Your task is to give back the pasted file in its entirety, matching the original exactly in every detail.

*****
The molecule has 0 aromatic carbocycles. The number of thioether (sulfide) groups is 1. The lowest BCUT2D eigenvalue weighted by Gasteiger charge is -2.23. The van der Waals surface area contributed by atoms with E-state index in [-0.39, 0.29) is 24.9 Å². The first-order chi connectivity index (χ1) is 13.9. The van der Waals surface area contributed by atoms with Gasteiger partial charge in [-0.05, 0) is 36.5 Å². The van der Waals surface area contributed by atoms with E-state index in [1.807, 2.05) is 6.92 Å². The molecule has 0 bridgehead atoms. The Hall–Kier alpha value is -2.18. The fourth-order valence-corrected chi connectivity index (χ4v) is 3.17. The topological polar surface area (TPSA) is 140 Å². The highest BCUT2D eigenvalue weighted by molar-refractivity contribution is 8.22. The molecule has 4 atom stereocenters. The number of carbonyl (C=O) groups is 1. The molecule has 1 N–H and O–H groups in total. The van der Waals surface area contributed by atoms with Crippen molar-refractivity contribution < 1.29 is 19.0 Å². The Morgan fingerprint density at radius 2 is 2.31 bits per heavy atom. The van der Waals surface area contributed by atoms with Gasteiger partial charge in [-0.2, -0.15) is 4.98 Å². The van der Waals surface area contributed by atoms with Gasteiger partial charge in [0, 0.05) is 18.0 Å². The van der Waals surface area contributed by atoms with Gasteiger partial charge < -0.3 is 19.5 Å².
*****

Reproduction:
The molecule has 0 aromatic carbocycles. The number of thioether (sulfide) groups is 1. The lowest BCUT2D eigenvalue weighted by Gasteiger charge is -2.23. The van der Waals surface area contributed by atoms with E-state index in [-0.39, 0.29) is 24.9 Å². The first-order chi connectivity index (χ1) is 13.9. The van der Waals surface area contributed by atoms with Gasteiger partial charge in [-0.05, 0) is 36.5 Å². The van der Waals surface area contributed by atoms with E-state index in [1.807, 2.05) is 6.92 Å². The molecule has 0 bridgehead atoms. The Hall–Kier alpha value is -2.18. The fourth-order valence-corrected chi connectivity index (χ4v) is 3.17. The topological polar surface area (TPSA) is 140 Å². The highest BCUT2D eigenvalue weighted by molar-refractivity contribution is 8.22. The molecule has 4 atom stereocenters. The number of carbonyl (C=O) groups is 1. The molecule has 1 N–H and O–H groups in total. The van der Waals surface area contributed by atoms with Crippen molar-refractivity contribution < 1.29 is 19.0 Å². The Morgan fingerprint density at radius 2 is 2.31 bits per heavy atom. The van der Waals surface area contributed by atoms with Gasteiger partial charge in [-0.2, -0.15) is 4.98 Å². The van der Waals surface area contributed by atoms with Gasteiger partial charge in [0, 0.05) is 18.0 Å². The van der Waals surface area contributed by atoms with Gasteiger partial charge < -0.3 is 19.5 Å².